Can you charge a car battery with a portable power generator?

Say you have a lithium, not petrol, generator, something like this or this, which you can charge in the electrical socket at home. If you then connect the vehicle battery to a battery charger (like an Optimate, Ctek, Noco, etc) and plug the charger into the generator, would that work? Is there any reason why it wouldn't be recommended?

Of course if you have your own garage or driveway there's no need - but not everyone does.

Can these things be left unattended? E.g. if you have a garage without a plug. Or would it be a safety hazard? Modern chargers are meant to be left on and unattended for prolonged periods of time, but I have no idea about portable generators.

Would it be dangerous to leave the generator in the car, e.g. on a seat, leave the windows slightly open but lock the car? Lithium generators don't create fumes.

PS Some portable power generators have a 12V output but I imagine that charging a vehicle battery with a dedicated charger is better than directly from the 12V output

PPS What kind of specs would one need to check? Maximum amperage? Is there any particular risk from leaving these "big batteries" in the car while charging the car battery? Maybe if the car is under the sun and the inside gets too hot that could be a hazard?

  • 2
    Those are not generators but big batteries and will run down at some point, but yes you can do it. – Moab Apr 23 '20 at 1:52
  • There are lithium packs specifically designed to charge a car battery. – Agent_L Apr 27 '20 at 15:38
  • Can you please show some examples? So far I have found the PowerOak lithium battery packs on Amazon, which are very generic. Also, what capacity would I need? If a charger takes about 12 hours to charge a car battery at 12V 4A, then should I be looking for a capacity of ca. 12 * 12 * 4 = 576Wh? – Pythonista anonymous Apr 27 '20 at 15:43
  • @Pythonistaanonymous Add * 2 for conversion loses, so closer to 1kWh. Also, the lead-acid charger usually switches to trickle mode when full, so if you leave it long enough, it'll drain the li-ion pack down to zero, so don't expect more than 1 charge. – Agent_L Apr 27 '20 at 15:49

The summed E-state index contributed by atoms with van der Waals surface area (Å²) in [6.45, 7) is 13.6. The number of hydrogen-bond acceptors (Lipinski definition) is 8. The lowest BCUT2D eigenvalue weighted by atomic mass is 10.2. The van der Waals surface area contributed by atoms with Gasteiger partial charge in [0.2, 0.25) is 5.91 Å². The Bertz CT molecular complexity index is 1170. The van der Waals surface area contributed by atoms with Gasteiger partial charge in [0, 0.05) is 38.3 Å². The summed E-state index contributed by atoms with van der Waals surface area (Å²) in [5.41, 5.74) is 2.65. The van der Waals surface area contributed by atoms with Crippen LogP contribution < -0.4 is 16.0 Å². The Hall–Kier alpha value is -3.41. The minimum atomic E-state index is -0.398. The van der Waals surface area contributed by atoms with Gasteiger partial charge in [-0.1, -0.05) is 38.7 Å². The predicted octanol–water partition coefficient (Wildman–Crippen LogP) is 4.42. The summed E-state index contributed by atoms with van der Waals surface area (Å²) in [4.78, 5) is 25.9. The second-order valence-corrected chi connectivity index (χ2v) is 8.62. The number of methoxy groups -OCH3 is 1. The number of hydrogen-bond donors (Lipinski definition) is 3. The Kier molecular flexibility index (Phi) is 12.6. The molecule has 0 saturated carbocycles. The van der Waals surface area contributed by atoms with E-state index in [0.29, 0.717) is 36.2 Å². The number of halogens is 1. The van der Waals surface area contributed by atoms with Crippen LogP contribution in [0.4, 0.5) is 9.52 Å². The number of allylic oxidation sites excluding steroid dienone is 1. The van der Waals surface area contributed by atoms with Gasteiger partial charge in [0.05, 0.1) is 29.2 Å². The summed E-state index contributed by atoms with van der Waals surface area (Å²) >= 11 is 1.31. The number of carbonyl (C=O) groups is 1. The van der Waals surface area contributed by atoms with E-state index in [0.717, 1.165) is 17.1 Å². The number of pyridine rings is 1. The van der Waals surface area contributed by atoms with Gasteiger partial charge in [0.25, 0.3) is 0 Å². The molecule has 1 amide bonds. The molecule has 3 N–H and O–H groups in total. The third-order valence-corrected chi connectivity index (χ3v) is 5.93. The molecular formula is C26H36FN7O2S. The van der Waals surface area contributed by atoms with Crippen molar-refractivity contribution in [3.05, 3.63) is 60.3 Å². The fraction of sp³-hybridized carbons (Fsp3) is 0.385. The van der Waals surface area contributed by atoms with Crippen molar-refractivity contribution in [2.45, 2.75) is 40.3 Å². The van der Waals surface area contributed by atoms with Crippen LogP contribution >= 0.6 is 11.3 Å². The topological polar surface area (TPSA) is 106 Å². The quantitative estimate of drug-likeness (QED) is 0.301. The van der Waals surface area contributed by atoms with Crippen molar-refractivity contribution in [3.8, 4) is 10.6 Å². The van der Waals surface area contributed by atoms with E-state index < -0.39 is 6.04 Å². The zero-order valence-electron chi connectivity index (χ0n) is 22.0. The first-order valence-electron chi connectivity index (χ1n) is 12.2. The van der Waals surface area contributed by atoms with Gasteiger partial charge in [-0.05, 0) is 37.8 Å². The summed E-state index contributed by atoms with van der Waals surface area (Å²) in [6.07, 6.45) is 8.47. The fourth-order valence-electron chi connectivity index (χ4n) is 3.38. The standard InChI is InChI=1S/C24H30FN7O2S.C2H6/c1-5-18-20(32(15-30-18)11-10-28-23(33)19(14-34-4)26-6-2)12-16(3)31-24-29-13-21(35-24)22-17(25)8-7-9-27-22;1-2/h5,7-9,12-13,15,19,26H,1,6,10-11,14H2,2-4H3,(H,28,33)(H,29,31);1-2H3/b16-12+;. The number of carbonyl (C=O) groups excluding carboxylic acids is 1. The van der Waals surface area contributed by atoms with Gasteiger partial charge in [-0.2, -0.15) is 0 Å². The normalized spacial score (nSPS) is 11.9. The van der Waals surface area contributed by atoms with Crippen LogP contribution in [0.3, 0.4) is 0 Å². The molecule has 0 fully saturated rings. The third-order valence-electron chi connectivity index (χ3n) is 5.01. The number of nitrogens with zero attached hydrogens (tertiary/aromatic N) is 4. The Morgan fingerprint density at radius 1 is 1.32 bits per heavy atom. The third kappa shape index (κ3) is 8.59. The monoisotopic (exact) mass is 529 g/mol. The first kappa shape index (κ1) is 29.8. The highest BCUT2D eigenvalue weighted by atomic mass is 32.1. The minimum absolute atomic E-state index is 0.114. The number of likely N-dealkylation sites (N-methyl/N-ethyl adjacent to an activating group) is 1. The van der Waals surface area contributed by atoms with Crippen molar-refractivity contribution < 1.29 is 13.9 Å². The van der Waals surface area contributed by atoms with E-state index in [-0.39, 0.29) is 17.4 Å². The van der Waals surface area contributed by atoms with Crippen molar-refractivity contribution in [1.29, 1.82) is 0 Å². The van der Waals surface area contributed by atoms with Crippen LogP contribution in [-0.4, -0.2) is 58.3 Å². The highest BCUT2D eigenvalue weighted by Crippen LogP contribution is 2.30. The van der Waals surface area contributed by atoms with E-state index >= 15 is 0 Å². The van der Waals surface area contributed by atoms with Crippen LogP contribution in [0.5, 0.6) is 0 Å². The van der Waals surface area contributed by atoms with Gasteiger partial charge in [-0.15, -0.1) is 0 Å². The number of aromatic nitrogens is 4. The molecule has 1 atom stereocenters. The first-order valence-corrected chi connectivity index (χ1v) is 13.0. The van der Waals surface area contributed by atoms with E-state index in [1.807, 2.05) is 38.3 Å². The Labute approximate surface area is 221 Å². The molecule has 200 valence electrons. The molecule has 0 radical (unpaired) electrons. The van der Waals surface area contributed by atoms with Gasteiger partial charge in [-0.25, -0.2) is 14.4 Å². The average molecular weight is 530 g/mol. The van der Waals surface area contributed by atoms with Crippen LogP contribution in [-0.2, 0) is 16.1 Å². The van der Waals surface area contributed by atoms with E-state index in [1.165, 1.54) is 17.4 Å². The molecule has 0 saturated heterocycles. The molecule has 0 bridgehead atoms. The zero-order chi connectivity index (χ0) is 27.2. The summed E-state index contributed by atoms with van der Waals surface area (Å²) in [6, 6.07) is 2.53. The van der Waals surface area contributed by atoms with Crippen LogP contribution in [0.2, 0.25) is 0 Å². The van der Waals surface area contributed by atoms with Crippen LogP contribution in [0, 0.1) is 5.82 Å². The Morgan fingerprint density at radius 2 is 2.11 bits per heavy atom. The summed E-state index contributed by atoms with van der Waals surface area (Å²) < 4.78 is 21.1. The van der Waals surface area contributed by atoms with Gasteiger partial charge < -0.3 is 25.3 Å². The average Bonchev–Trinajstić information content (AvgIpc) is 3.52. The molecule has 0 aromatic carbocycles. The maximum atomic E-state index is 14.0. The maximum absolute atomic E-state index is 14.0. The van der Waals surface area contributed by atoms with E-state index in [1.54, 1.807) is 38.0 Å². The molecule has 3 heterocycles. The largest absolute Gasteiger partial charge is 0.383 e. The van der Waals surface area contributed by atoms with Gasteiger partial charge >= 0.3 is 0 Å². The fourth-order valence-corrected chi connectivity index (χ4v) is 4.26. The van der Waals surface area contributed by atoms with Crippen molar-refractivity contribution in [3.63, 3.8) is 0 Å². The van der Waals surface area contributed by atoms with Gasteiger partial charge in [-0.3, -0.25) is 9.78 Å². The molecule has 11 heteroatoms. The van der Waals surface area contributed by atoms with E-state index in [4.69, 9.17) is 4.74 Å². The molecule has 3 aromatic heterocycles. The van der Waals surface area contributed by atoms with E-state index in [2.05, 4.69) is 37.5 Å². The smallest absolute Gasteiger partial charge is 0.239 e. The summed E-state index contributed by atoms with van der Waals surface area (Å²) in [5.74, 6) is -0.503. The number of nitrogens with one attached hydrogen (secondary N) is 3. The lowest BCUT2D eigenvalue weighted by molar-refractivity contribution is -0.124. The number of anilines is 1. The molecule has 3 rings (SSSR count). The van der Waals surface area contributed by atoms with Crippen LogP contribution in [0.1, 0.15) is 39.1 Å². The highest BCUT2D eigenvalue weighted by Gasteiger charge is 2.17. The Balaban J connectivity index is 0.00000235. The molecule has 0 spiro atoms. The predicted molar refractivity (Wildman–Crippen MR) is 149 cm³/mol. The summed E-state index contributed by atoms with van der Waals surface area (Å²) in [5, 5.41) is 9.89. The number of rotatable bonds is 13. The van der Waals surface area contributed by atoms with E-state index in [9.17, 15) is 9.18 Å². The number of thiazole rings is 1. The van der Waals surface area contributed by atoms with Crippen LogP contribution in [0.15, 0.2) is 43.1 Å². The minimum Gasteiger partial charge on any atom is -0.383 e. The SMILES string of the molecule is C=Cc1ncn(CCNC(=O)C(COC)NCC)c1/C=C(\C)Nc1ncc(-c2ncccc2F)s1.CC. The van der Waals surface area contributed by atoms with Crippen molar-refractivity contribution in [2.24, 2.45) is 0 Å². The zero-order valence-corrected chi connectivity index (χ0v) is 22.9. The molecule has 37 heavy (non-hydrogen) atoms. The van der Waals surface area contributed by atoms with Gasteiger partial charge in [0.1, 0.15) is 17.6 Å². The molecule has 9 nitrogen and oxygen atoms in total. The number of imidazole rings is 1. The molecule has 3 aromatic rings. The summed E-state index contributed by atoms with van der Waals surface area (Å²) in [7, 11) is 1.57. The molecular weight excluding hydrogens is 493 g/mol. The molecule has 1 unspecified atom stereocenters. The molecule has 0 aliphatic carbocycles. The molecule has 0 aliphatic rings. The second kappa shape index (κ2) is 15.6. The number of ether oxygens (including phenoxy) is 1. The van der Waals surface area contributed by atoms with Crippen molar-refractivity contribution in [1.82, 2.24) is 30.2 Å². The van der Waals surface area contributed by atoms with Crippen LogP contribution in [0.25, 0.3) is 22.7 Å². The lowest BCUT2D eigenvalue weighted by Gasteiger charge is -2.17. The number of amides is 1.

• 1 Kwh packs are too big. Maybe a 500Wh pack to be used in two steps? Or maybe just once - after all, I shouldn't recharge the battery from flat but before it gets there, so it shouldn't take 12 hours. – Pythonista anonymous Apr 27 '20 at 15:52

Yes, generally you should be able to use any 120V equipment on the portable generator, provided you don't go above the maximum power rating.

So yes, you can plug a battery charger.

As far as leaving the generator in the sun, it should be specified in the operating manual.


Whenever they can be left unsupervised is stated in their manual. Both the big lithium pack and the wall charger can have "do not leave unsupervised" clause and you should respect that.

Lithium batteries have a nasty tendency to catch fire for the slightest reason. Like overcharge, undercharge, overcurrent, overheat, etc. So, a failure of the control circuit in the pack can turn it into flamethrower, and a big pack will throw really big flame. This is rather extreme scenario, but will you risk your car? If the car is not shielded from sun, the just leaving the pack on the seat can be dangerous.

12V pack can't be used to charge the car battery directly, you'll need a charger with 12V input rather than a common 110 or 220V one.

But - have you considered simply buying another car battery and using one in the car while charging the other at home, then swapping? Should be way cheaper than 1kWh lithium pack. Cheaper and safer, but heavier.

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